2021 has brought plenty of financial speed humps. Businesses are knee-deep in uncertainty and need ways to minimise their tax and build stronger, more meaningful relationships with their clients. 

Both goals rely on the right financial and business infrastructure. When you create a solid blueprint to work from, you can optimise finances and dedicate more time to grow. 

While funds remain tight, having a business that can survive beyond JobKeeper is the goal of many small business owners – and now’s the time to lay the groundwork for a successful 2022.

Use these tips to prepare your business for the new financial year. 

Recalibrate Your Finances

Get on top of pandemic debt and rework your budget and finance goals. You may be able to reduce business or personal debt by consolidating bills. Take advantage of any tax relief, build a buffer into your budget and plan for uncertainty. Assess the impact on your finances in the last financial year. Where can you see room for improvement or risk management? 

Consolidating expenses and keeping on top of your finances allows you to:

  • Focus on making one payment, rather than multiple
  • Plan smarter
  • Trim your budget
  • Maintain a long term vision 
  • Avoid getting into any more debt
  • Calculate yearly costs and adjust your budget accordingly 
  • Write off bad debts

Keep Personal and Business Funds Separate 

Finances get confusing when they’re integrated. Instead, keep your personal funds away from the business. With appropriate separation in place, you’ll gain a clearer understanding of your financial situation, including profit and loss and cash flow statements. 

Try this:

Create a separate account within your business account for tax. Not only will this keep your finances manageable and simple, but it’ll also provide clearer payment tracking and prevent tax debt. 

Practice Disciplined Cash Flow Management 

Managing cash flow is one of the top issues business owners face, even more so now with the current economic climate. Many small businesses don’t attempt to create a cash flow forecast because they’re worried they’re unable to predict the unpredictable.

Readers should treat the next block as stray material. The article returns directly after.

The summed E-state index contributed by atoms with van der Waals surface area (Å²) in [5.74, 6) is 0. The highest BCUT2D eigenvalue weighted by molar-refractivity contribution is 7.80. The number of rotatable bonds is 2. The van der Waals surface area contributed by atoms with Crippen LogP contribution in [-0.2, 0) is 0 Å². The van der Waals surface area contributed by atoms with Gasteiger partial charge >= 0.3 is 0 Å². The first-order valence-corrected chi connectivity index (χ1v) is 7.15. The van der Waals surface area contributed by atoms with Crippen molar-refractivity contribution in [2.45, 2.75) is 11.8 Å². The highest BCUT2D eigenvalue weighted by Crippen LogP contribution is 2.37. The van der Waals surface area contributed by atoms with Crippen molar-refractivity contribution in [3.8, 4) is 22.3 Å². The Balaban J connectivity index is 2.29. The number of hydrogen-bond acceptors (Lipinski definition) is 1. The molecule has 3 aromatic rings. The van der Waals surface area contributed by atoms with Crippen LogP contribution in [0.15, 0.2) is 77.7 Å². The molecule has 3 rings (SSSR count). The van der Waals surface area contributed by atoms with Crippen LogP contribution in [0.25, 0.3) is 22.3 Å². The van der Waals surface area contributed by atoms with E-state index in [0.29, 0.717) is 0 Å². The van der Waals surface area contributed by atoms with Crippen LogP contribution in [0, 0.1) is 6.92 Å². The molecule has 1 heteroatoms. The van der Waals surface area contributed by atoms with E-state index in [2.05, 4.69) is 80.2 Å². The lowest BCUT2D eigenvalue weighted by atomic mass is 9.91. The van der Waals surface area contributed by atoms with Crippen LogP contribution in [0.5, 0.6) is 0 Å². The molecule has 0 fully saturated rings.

Yet disciplined cash flow management is the most important part of business. 

Plan ahead of your business cycle, so there’s always enough money to manage even if you hit a quiet patch. Carefully track your business cash status and don’t leave debt management by the wayside, it’ll cost you more. 

Be Sustainable 

Your finances need to be in order for a business to be sustainable.  

Stay on top of your invoicing and pay any tax debts to the ATO as soon as possible. If you’re struggling, set up a payment arrangement with them. 

Look for ways to improve your financial flexibility. It could be updated payment options for customers or investing in accounting software and a tax professional. 

Make sure you:

  • Keep accurate financial records
  • Enforce your invoice terms 
  • Create personal and business cash flow projections
  • Prepare yourself for sudden drops in revenue 
  • Switch to fortnightly invoicing for a more consistent cash flow 
  • Make sure you get paid
  • Choose payment terms that work for you and your client and stick to them 
  • Know your business drivers 
  • Create an emergency fund (and don’t dig into it unless it’s an emergency!) 

Re-Invest in Your Brand

Another way to maintain a sustainable business is to prioritise your brand. Instead of always being caught up in the next sale, learn to invest in yourself through regular training and learning, and create brand value with proper branding. 

Some ways you can re-invest in your brand is:

  • Check it conveys authenticity 
  • Invest in digital platforms – is your business visible online and engaging with the right people? 
  • Use uniformed aesthetics such as fonts, colours and images across all platforms and as part of your larger branding
  • Ask yourself does your brand express you? If you value sustainability then create a brand aligned with eco-friendly practices and make it part of your identity, this is essential for attracting like-minded people ie: potential clients
  • Prioritise customer-centricity when creating content and aligning your brand with your marketing efforts 

Try this:

Find where your customers are online and create content for them that solves their specific problems. More people are moving online since COVID- if you’re not visible or your website copy doesn’t engage your audience, then you’ll miss out on business and building connections 

The end of the financial year is wrapping up. How will you be preparing your business for the new year?